In Summation – I’m not sure that all (or most) topsoil is from worm castings which are, in turn, humus. Recall that this was the claim of Barrett and Darwin. Darwin calculated that worms deposit 10 tons of castings per acre each year. Sir Albert Howard figured it was 25 tons. In some parts of the world these deposits have been measured to far exceed those amounts. Whether or not topsoil is castings and castings are humus, or that humus requires soil and clay for its formation, the creation of 25 tons per acre or more of new topsoil per year is nothing to sneeze at. This represents a too-often overlooked means of restoring billions (yes, billions) of acres of ground lost to the plow, it’s modern successors, and a century of reckless chemicalized agriculture that are soon going to be necessary to the survival of civilization. In ancient Egypt it was a crime to kill earthworms. Let’s not forget the lowly earthworm. It’s the least we can do. GLK
© 2013 Gary L. Kline
All Rights Reserved
Black Lake Organic
Article by Presley and Leonard
J. T. PRESLEY AND 0. A. LEONARD
Published with the approval of the Director, Mississippi Agricultural Experiment
Station. Paper No. 140, New Series.
Received January 4, 1948
Article by V. A. Tiedjens
Soil samples from many sections of the United States and Canada show a paucity of
available calcium even though the pH reading seems satisfactory. Studies made on these
soils show that the pH test, accurate for most purposes, does not indicate the available
calcium in the presence of other fertilizer ions. A high pH does not necessarily indicate
adequate calcium in the soil.
THE OHIO JOURNAL OF SCIENCE 65(4): 227, July, 1965
Article by VICTOR A. TIEDJENS
Plants absorb ammonium and nitrate nitrogen in varying quantities,
depending partly on the rate of assimilation2 of either ion in the plant.
That certain specific conditions are necessary for the most efficient assimilation
of either form of nitrogen has been pointed out (40). Different species
vary in the efficiency with which they utilize the nitrate or ammonium ion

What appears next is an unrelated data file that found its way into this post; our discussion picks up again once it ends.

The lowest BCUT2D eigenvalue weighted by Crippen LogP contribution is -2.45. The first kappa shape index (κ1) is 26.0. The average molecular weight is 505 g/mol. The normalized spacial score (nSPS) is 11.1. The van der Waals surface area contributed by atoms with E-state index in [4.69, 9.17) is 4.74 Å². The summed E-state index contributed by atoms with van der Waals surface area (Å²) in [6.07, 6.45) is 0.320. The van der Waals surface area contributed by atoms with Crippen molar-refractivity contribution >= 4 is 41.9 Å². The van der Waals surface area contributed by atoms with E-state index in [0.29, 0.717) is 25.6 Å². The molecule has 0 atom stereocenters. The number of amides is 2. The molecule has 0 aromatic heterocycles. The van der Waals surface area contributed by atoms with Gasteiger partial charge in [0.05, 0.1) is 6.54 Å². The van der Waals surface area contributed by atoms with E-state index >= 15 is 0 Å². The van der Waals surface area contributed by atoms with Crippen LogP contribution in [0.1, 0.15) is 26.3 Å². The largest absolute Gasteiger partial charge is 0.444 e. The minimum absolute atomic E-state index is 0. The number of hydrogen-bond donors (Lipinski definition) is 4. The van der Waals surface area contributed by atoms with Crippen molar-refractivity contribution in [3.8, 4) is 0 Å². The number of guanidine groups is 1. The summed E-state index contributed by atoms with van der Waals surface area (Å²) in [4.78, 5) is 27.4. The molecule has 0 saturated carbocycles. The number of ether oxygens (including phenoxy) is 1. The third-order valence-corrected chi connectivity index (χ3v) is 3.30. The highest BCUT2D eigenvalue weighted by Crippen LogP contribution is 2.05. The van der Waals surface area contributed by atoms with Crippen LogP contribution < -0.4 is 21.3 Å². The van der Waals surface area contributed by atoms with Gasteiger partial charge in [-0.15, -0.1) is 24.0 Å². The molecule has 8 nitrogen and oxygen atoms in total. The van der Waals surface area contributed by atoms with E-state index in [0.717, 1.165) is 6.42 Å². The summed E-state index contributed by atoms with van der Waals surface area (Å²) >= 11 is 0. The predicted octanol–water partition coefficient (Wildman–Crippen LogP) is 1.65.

under a given set of conditions (29). The hypothesis that both ions probably
are finally utilized as ammonium, even though external requirements
may be different, involves an interesting study, a preliminary report of
which has been published (40). A continuation of these studies has established
certain relationships affecting the assimilation of nitrate and ammonium
nitrogen. Such factors as hydrogen-ion concentration and available
carbohydrates have a direct bearing on the assimilatory processes.
That these relationships vary with the source of nitrogen, and that the
location of the initial assimilatory processes varies with the type of plant,
will be pointed out.
Article by Tiedjens
By Victor A. Tiejens and L. G. Schermerhorn
Soil Fertility by Henry D. Foth and Boyd G. Ellis
This book is a hard-to-find item because it is out of print. It provides perhaps the simplest explanations around for the basic science behind soil advising. To make much use of this book does require remembering the basics from high school inorganic chemistry.
This book has been written to serve as a text for a soil fertility course at the
j u n i o r – s e n i o r level and at the master’s level for students who have had an
introductory course in soil science and several basic science courses. We
have chosen to cover the most essential topics and not produce an all-inclusive
text to serve as a reference book. T h e treatment is an evolutionary one
which considers soils as dynamic, ever-changing bodies.
There has been major progress over the past three decades in the
accumulation of new knowledge and development of theories in the fields
of soil science, agronomy, plant physiology, and plant nutrition. Thus, the
production of this book has been an exciting challenge to integrate the most
recent information about soil fertility with the knowledge and theories
about weathering and soil evolution, mineralogy, exchange chemistry, soil
taxonomy, fertilizer technology, and plant growth and nutrition.
Soils are one of the world’s most important resources. We hope that
the information put forth in this book will help to increase the food supply
for the world’s expanding population.
We extend our special thanks to Mary Foth for the graphic art work
and to Nate Rufe for photographing the mineral models.
Henry D. Foth
Boyd G. Ellis
East Lansing, Michigan
An excellent article on testing calcareous soils by Brian Whitlark
“Well-established soil testing methods on soils containing calcium carbonate or
gypsum often underestimate fertilizer and soil amendment requirements.”